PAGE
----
Members of the first Almond Industry Leadership Program are about to conclude a year-long program of study, observation, and participation in settings that range from a job shadow at the state Capitol to board rooms to almond growing and processing facilities. Along the way, they have received a comprehensive education in the almond industry from farm-to-fork, and have made valuable contacts within the industry while developing leadership skills that will be invaluable as they become tomorrow’s almond industry leaders.

“The Almond Industry Leadership Program has been designed to provide participants with a well-rounded education in all aspects of the almond industry, as well as providing opportunities for them to grow personally and professionally,” says Lori Gerhardt, who manages the program for the Almond Board of California. The 2009 Leadership Program is sponsored by the Almond Board of California and American AgCredit.

The program includes seminars on: leadership and communication; almond production, including environmental stewardship and food quality and safety; global trade and technical issues; Marketing strategies to create global demand; and almond nutrition research.

Also included: tours of almond orchards and processing facilities; job shadowing; food quality and safety symposium; environmental stewardship tour; and Almond Board of California meetings and committee meetings.

This year’s participants are in agreement that the program is meeting its goals of providing them with knowledge and skills to become more informed and more involved in the almond industry.

Learning about the Almond Board’s Food Quality and Safety Program was of particular interest to participant Chuck Dirkse, of La Mancha Orchards in Denair. After attending the Almond Board’s Food Quality & Safety Symposium, he commented that the symposium “drove home the point that a single microbial outbreak could have a serious negative impact on the industry. Consumers expect, and deserve, healthful food. As a consumer, I expect the same, but as a grower, I do everything I can to control and prevent contamination, but I’m also dealing with nature. Nevertheless, it is important to continue taking all available precautions — we cannot rely on processing alone.”

Ashley Gunlund graduated from Cal Poly SLO last December with a degree in ag business management and a concentration in marketing. She works with her family’s business south of Fresno, Four Bar C Farms, growing almonds and grapes. Entering the program, she was understandably interested in learning about the Almond Board’s marketing programs.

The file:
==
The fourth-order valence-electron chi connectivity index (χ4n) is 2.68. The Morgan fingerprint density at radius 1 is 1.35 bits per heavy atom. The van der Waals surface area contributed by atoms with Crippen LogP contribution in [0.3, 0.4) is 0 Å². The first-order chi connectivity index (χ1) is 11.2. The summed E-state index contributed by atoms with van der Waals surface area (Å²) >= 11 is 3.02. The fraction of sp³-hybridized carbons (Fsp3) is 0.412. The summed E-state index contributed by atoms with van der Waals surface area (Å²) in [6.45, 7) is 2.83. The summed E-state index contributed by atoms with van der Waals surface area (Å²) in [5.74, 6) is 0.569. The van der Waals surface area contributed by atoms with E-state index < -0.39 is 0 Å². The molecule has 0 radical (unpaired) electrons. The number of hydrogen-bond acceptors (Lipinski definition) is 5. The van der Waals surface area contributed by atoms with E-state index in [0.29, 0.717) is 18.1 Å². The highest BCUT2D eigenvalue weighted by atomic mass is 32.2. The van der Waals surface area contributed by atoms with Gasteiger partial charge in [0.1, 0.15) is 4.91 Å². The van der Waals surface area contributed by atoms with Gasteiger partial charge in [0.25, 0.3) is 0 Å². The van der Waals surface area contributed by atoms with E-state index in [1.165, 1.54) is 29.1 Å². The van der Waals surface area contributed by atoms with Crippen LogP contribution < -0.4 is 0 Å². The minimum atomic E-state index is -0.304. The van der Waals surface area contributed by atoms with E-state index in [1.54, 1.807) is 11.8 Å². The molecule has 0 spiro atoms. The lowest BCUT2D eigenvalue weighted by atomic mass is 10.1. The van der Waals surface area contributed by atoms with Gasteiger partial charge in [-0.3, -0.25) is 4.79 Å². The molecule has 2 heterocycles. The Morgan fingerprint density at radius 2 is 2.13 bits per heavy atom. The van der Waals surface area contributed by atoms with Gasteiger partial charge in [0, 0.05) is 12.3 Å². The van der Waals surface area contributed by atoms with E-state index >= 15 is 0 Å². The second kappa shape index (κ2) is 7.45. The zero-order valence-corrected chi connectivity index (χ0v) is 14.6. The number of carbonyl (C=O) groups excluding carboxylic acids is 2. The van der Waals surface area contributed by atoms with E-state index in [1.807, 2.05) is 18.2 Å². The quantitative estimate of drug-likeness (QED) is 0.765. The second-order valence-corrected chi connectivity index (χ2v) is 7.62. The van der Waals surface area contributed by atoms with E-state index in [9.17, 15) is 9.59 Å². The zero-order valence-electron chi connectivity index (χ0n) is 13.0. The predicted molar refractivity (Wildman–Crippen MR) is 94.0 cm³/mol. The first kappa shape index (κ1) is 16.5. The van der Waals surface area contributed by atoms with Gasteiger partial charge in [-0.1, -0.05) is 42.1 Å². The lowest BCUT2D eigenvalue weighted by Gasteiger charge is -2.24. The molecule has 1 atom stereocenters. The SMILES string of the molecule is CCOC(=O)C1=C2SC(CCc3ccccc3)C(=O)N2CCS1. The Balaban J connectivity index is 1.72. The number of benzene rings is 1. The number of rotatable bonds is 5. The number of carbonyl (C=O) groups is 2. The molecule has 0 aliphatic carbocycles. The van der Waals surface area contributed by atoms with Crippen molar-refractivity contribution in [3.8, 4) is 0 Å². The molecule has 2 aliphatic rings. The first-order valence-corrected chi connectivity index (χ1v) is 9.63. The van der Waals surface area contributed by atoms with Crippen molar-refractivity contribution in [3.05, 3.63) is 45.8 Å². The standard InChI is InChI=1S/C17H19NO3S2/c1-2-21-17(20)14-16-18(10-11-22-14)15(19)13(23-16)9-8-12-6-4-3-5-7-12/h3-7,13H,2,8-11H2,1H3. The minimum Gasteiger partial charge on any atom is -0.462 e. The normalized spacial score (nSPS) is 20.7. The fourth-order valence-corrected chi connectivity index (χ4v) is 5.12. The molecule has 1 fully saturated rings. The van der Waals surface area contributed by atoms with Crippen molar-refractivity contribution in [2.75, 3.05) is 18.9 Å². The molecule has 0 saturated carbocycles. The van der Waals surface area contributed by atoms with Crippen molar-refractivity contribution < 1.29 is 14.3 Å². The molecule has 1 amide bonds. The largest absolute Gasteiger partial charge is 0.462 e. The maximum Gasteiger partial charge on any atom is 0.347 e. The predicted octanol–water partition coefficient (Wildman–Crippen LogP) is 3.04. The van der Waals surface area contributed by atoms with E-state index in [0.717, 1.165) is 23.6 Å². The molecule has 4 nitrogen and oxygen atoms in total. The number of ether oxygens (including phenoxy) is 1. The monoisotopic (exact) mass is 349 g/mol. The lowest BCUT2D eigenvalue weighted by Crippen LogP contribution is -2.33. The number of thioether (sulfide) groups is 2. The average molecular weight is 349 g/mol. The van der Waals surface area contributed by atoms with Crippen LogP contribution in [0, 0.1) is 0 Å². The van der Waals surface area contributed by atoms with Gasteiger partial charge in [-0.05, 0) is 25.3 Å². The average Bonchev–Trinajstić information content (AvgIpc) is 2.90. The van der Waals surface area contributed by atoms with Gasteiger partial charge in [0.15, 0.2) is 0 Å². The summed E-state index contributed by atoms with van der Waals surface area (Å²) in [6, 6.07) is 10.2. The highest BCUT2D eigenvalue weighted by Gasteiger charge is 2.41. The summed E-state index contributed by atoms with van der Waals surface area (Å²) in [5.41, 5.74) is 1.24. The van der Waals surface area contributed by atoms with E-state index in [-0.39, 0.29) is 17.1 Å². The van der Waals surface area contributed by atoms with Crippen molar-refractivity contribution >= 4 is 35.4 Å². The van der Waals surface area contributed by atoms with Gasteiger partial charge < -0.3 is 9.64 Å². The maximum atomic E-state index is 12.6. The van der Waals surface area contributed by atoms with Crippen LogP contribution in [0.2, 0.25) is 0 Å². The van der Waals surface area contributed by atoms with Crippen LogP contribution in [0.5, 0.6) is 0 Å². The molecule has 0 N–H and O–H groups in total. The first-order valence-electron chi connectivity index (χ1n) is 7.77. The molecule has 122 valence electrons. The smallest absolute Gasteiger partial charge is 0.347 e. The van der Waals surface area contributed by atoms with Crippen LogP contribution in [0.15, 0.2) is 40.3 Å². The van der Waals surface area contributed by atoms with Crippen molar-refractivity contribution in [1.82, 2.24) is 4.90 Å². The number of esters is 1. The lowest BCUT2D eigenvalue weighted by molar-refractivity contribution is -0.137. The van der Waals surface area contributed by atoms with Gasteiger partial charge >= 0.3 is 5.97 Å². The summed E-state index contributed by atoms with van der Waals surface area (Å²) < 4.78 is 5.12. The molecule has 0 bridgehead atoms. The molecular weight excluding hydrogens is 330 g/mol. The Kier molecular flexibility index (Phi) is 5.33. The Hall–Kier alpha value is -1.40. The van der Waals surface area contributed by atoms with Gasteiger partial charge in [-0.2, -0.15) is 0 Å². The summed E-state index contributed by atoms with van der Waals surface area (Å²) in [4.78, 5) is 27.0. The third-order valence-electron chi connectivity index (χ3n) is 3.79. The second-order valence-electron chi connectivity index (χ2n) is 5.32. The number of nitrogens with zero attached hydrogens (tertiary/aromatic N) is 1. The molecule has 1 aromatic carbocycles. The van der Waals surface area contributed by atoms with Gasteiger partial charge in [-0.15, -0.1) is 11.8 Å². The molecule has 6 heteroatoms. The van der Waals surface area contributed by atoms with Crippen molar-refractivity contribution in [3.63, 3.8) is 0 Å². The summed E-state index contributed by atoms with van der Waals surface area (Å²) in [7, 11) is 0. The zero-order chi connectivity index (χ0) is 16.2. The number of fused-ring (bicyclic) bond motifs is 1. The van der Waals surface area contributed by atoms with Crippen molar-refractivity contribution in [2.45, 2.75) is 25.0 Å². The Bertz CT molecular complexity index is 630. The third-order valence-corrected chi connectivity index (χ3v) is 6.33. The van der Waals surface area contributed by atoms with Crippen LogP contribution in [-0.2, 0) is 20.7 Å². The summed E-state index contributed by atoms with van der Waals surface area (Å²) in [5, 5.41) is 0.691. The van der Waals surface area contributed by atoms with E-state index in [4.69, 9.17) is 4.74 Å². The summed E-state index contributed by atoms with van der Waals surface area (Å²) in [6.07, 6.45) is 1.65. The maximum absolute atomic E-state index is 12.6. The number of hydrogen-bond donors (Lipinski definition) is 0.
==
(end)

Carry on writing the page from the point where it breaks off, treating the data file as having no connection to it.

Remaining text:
“I am very impressed with the structure and stability of the Almond Board’s export program,” she says. “Their international marketing program is very organized; this was new and exciting to me. My interest has grown in the almond industry by seeing different aspects of it and putting it all together. This leadership program has given me more job options in the almond industry; I have broader interests in gaining new markets for almonds, and I’m also interested in sales. Meeting people and seeing other operations has broadened my knowledge, and I look forward to the new opportunities this program will bring to my future with the industry.”

Gaining a broader view of the almond industry through the leadership program was the goal of Darren Rigg, an ag business management student who graduated last May from CSU Chico. Rigg, who works for almond handler Riverwest Processing in Glenn, says that he has gotten to know a lot of people, including farm advisors, PCAs, growers and other handlers. “Everyone shares information,” he says.

“This is a good industry to be in. I also see it as a secure industry. I had no idea of the depth of activities performed by the Almond Board — research funding, technical development, and marketing. The information exchange is pretty cool and it benefits both consumers and growers. Through the Environmental Tour for non-ag people, they were able to show the efforts of the Almond Board and growers to make a difference with air and water quality. The Almond Board is proactive in showing that growers are good stewards.”

“It has been a pleasure getting to know this year’s participants and I look forward to seeing what they contribute to the almond industry in the future,” commented the Almond Board’s Gerhardt, adding that applications for the Almond Industry Leadership Program class of 2010, which begins in February, are now being accepted. For more information and online application, go to almondboard.com/leadership, or contact Gerhardt at lgerhardt@almondboard.com. Applications are due Dec. 14.